Current restrictions on “high‐capacity” magazines are not only ineffective but dangerous. Standard magazines designed for the weapon in question are the most effective tools for lawful defense. It bears repeating that these restrictions would only affect the outcome of the incredibly rare shooting in which more than a few shots are fired.
A coherent approach to gun safety will have to take honest account of the various costs of proposed regulations, especially as they affect self‐defense. In a country with possibly a billion magazines in circulation, enforcing a ban against commonly owned magazines would be impossible without draconian police actions and the criminalization of peaceful behavior. Regarding truly high‐capacity magazines, the fact that they are more likely than standard magazines to cause malfunction makes them more useful as shooting‐range novelties than as equipment for mass shooters. Thus, a ban on those magazines would likely have little effect on gun violence. In sum, it is likely, on balance, that more severe magazine restrictions could do more harm than good.
As discussed below, “high‐capacity” is a relative term and therefore should not be regarded as having a definite meaning.
America’s gun debate has been plagued by confusion over vague terms. Therefore, it is important to clearly define the terms to be used herein. A “magazine” is a vehicle for carrying ammunition. It can be either integral to the gun or detachable. Integral magazines are used in old western rifles, in which reserve ammunition is held in a tube under the barrel (called a “tube magazine”), and in bolt‐action rifles, in which reserve ammunition is held under the bolt (as in the Mauser 98, a military rifle upon which most of today’s bolt‐action hunting rifles are based). Detachable magazines (“box magazines”) are used in most handguns and rifles, including the AR-15. A “self‐loader” is a type of firearm that does not have to be manually reloaded between shots (in contrast to “repeaters” such as bolt, lever, and pump‐action firearms, which need some sort of shooter action to put a new round into the chamber between shots). Self‐loaders siphon energy from either recoil or expanding gases in the barrel to eject the empty casing and load a fresh round. Self‐loaders are often called “semi‐automatic” and “automatic” firearms.
Jeffrey A. Roth and Christopher S. Koper, “Impacts of the 1994 Assault Weapons Ban,” March 1999, https://www.ncjrs.gov/pdffiles1/173405.pdf.
David Maccar, “Magazine Capacity Restrictions by State,” Range365, October 2017, https://www.range365.com/magazine-capacity-restrictions-by-state#page-8.
N.Y. Consolidated Laws Article 265: Firearms and Other Dangerous Weapons, https://www.atf.gov/resource-center/docs/guide/state-laws-and-published-ordinances-2010–2011-new-york/download#23.
For example, Massachusetts’s ban exempts magazines lawfully possessed before the September 1994 assault weapons ban, while New Jersey bans all such magazines, regardless of when they were made or owned. See Veronica Rose, “Laws on High Capacity Magazines,” January 2013, https://www.cga.ct.gov/2013/rpt/2013-R-0039.htm.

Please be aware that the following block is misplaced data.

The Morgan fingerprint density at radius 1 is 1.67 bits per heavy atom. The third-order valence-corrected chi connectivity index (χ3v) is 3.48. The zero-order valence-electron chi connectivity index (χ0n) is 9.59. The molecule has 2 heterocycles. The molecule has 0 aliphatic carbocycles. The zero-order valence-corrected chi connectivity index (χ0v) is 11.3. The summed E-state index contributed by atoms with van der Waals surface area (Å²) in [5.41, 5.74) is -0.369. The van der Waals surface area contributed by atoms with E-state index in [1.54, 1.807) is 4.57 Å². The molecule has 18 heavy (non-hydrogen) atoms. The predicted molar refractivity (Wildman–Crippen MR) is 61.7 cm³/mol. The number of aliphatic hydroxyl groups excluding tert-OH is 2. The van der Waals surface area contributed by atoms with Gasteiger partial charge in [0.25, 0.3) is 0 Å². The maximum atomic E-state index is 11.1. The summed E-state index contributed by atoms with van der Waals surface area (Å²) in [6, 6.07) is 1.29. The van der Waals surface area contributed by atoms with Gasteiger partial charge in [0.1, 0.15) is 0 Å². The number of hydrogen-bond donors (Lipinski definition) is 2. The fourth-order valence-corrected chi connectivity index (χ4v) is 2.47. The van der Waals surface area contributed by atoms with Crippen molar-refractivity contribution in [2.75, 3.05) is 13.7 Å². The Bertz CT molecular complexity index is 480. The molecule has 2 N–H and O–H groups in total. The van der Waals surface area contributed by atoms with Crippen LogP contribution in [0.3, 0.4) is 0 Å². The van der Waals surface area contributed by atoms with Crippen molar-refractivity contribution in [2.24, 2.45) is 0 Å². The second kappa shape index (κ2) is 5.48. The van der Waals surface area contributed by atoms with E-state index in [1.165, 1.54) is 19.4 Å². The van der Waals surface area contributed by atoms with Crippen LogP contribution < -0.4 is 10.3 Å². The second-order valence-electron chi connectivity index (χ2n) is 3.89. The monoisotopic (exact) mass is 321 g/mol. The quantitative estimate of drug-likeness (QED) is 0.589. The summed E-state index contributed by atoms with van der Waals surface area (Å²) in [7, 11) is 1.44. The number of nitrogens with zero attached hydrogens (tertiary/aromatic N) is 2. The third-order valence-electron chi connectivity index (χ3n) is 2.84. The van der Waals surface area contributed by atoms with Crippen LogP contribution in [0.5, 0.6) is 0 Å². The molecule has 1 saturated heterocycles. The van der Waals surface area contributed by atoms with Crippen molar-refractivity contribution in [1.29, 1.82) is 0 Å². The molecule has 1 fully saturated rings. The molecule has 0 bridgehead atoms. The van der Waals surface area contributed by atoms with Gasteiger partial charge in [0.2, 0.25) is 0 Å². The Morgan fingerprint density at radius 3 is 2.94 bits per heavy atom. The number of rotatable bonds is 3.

New York State Rifle and Pistol Association v. Cuomo, 38 (W.D.N.Y. Dec. 31, 2013). “Unlike the restrictions on assault weapons and large‐capacity magazines, the seven‐round limit cannot survive intermediate scrutiny.”
Duncan v. Becerra, 265 F. Supp. 3d 1106, 1120 (S.D. Cal. 2017).
Id., at 1135.
Md. Code Ann., Crim. Law §§ 4–303(a), 4–305(b). Maryland’s law consists of banning particular firearms by name or cosmetic features — paying particular mind to AR and AK patterns of weapons — but the real heavy lifting is done by its prohibition of weapons capable of carrying more than 10 rounds.
Kolbe v. Hogan, 138 S. Ct. 469 (2017).
Of the five best‐selling handguns of 2017, the full‐size offerings were the Glock 19 and the Kel‐Tec PMR-30, which come standard with a 15- and 30‐round magazine, respectively (Rich Duprey, “The 5 Best‐Selling Handguns of 2017,” The Motley Fool, December 2017, https://www.fool.com/investing/2017/12/17/the-5-best-selling-handguns-of-2017.aspx). Also popular with civilians and law enforcement are the Glock 17, the Springfield XD, the M&P-9, and the Walther PPQ. In the 9 mm chambering, each of those guns come standard with an 18-, 16-, 15-, and 17‐round magazine, respectively.
Patrick Cain, “Packing Heat: How Gun Law Loopholes Tripled Canada’s Rifle Magazine Limits,” Global News Canada, June 11, 2013, https://globalnews.ca/news/619165/packing-heat-how-gun-law-loopholes-tripled-canadas-rifle-magazine-limits/.
There is no firm figure for the number of magazines currently in circulation, but since most estimates indicate that there are more than 300 million firearms in the United States, it is reasonable to assume that there could be up to a billion magazines in circulation, since more magazines than firearms are produced.
This was the case for the Lee‐Metford rifle, the first magazine rifle adopted by Great Britain, which used an effective detachable magazine closely resembling the magazines used in modern AR‐pattern rifles. Because magazine geometry was so important to reliable service, these magazines were chained to the rifle, to be removed only in emergency situations. The Swiss also used detachable magazines in their Schmidt‐Rubin service rifles until 1953. In Swiss service, the magazine was tied to the rifle, and a soldier could be court‐martialed for swapping magazines.
See the Mec‐Gar website, https://mec-gar.com/.
With the complex geometry and metallurgy involved in a magazine’s construction as well as the friction inherent in a feeding mechanism (the rounds in the magazine push against the moving components of the action, potentially interrupting function), a magazine has to be just right to function well. For a deeper discussion of the subject, see Pat Cascio, “Aftermarket Gun Magazines — All Magazines Are Not Created Equal,” May 2016, http://www.alloutdoor.com/2016/05/16/market-gun-magazines/.
Commonly referred to as the “Federal Assault Weapons Ban of 1994,” the ban was a subsection of the Violent Crime Control and Law Enforcement Act of 1994 (Pub.L. 103–322, http://legisworks.org/GPO/STATUTE-108-Pg1796.pdf). It contained a provision proscribing semiautomatic weapons “capable of accepting a large capacity magazine.” Many state and local laws borrow from the 1994 ban with few changes, including, most recently, that of Deerfield, Illinois (see Ordinance No. O-18–06, http://www.deerfield.il.us/DocumentCenter/View/1506).